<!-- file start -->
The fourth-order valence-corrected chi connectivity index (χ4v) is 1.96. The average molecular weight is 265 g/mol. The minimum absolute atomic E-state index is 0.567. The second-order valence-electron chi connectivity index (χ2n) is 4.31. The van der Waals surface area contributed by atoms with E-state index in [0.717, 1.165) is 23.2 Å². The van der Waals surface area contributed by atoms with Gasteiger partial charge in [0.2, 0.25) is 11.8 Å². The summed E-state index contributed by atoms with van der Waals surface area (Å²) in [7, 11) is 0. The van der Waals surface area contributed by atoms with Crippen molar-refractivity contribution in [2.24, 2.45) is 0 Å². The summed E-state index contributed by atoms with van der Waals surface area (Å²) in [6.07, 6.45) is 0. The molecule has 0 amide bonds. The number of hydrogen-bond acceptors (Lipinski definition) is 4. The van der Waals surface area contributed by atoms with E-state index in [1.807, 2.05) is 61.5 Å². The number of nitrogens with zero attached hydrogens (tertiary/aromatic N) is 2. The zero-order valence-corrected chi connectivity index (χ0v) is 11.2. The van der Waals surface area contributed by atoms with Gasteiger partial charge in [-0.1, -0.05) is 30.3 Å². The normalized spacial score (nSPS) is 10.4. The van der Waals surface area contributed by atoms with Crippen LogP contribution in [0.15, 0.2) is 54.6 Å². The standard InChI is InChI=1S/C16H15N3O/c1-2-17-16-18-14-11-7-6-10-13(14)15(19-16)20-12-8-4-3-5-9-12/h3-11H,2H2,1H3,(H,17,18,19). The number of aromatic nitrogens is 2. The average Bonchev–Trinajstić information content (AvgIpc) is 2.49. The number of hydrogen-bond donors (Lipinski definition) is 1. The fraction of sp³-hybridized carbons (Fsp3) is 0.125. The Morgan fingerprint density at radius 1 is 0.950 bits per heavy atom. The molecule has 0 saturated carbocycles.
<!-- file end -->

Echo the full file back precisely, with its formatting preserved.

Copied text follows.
The fourth-order valence-corrected chi connectivity index (χ4v) is 1.96. The average molecular weight is 265 g/mol. The minimum absolute atomic E-state index is 0.567. The second-order valence-electron chi connectivity index (χ2n) is 4.31. The van der Waals surface area contributed by atoms with E-state index in [0.717, 1.165) is 23.2 Å². The van der Waals surface area contributed by atoms with Gasteiger partial charge in [0.2, 0.25) is 11.8 Å². The summed E-state index contributed by atoms with van der Waals surface area (Å²) in [7, 11) is 0. The van der Waals surface area contributed by atoms with Crippen molar-refractivity contribution in [2.24, 2.45) is 0 Å². The summed E-state index contributed by atoms with van der Waals surface area (Å²) in [6.07, 6.45) is 0. The molecule has 0 amide bonds. The number of hydrogen-bond acceptors (Lipinski definition) is 4. The van der Waals surface area contributed by atoms with E-state index in [1.807, 2.05) is 61.5 Å². The number of nitrogens with zero attached hydrogens (tertiary/aromatic N) is 2. The zero-order valence-corrected chi connectivity index (χ0v) is 11.2. The van der Waals surface area contributed by atoms with Gasteiger partial charge in [-0.1, -0.05) is 30.3 Å². The normalized spacial score (nSPS) is 10.4. The van der Waals surface area contributed by atoms with Crippen LogP contribution in [0.15, 0.2) is 54.6 Å². The standard InChI is InChI=1S/C16H15N3O/c1-2-17-16-18-14-11-7-6-10-13(14)15(19-16)20-12-8-4-3-5-9-12/h3-11H,2H2,1H3,(H,17,18,19). The number of aromatic nitrogens is 2. The average Bonchev–Trinajstić information content (AvgIpc) is 2.49. The number of hydrogen-bond donors (Lipinski definition) is 1. The fraction of sp³-hybridized carbons (Fsp3) is 0.125. The Morgan fingerprint density at radius 1 is 0.950 bits per heavy atom. The molecule has 0 saturated carbocycles.